COURTESY HAWAII PACIFIC ROLLER DERBY
The members of the Hawaii Pacific Roller Derby league are here lacing up. The league is having a fundraiser at Anna Bannana's on Saturday night -- the Punk and Roll Show. Bands Busekrus, Commando, Amberlin Rose, Aim for the Heart and the smokin' Hell Caminos will perform.
Mass transit with makeup
A popularity surge in roller-derby competition has resulted in a new Hawaii league
Once you've heard the sound, you'll never forget it -- the susurrating rumble of dozens of grumbling skate wheels rocketing across booming wood, the sound of a sky full of tiny bombers, swelling and cascading due to the Doppler effect as the herd of skaters go around the track. Roller derby. Remember? It's back. Just when you thought it had gone on the shelf with "Kansas City Bomber."
THE PUNK AND ROLL SHOW!
Time: 8 p.m. Saturday
Place: Anna Bannana's, 2440 S. Beretania St.
The sport has been revived with a grass-roots, come-from-behind attitude, and interestingly, it has been co-opted by the ladies. Women's roller derby is thriving in mainland communities, with team names like Gotham Girls, Lonestar Rollergirls and LA Derbydolls, with an accent on the rrrrroller, as in grrrrrls.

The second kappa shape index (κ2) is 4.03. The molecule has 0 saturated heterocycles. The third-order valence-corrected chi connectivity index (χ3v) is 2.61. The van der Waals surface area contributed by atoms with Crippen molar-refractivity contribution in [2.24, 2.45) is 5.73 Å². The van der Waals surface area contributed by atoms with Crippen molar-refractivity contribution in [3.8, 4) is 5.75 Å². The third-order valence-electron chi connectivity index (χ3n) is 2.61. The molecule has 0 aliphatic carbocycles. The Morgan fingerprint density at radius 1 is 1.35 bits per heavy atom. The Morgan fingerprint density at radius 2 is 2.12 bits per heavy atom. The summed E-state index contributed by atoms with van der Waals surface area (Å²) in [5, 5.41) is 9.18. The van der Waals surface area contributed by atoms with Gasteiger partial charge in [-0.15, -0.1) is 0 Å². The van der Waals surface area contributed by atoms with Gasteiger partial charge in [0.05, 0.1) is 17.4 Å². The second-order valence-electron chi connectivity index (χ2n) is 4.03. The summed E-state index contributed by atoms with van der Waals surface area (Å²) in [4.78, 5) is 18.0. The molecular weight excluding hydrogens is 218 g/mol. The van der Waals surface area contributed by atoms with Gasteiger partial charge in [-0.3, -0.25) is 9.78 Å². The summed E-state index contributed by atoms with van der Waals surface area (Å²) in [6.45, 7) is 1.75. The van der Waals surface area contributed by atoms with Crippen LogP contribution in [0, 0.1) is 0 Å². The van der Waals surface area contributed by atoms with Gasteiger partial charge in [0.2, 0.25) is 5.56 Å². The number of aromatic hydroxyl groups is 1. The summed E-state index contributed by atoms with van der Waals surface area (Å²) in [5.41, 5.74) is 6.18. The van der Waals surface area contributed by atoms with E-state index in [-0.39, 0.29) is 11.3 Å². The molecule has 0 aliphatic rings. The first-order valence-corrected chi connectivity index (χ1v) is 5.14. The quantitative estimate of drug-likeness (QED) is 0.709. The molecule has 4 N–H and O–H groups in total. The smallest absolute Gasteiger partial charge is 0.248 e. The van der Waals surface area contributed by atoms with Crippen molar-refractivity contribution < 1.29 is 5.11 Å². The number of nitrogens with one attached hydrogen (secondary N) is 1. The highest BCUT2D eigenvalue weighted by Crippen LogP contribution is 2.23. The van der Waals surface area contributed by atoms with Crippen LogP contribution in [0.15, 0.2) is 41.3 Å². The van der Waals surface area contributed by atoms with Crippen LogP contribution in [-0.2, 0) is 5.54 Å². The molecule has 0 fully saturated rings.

The Hawaii Pacific Roller Derby league is having a fundraiser at Anna Bannana's on Saturday night -- the aptly titled Punk and Roll Show, featuring bands Busekrus, Commando, Amberlin Rose, Aim for the Heart and the smokin' Hell Caminos, and you're likely to see a young lady or two on skates.
Only a month old, the Hawaii Pacific Roller Derby already boasts not only more than a couple of dozen skating women, but they just scored their first major injury, a broken ankle on the young lady who calls herself Death By Design. The DIY spirit of the newly evolving amateur leagues is evidenced by the fact that the skaters "own" their own team.
On a technical level, the Hawaii Pacific Roller Derby is currently a "flat-track" team. Will the elaborately banked wooden arenas come back?
NO LESS than legendary sportswriter Damon Runyon helped popularize the term "roller derby" back in the Roarin' Twenties and Depressed Thirties, when the simple horse-race and endurance aspects of the sport gave way to team formations, "jamming" and the satisfying oomph of physical contact.
Although roller-derby popularity swelled and receded like tidal waves over the years -- thanks not only to radio and television, but to our appetite for crack-skull spectacle -- the current ladies-only version is mostly focused on athletic ability.
And on the admittedly cheerful possibility of seeing sweaty hard bodies crack up like bumper cars. Now THAT'S entertainment.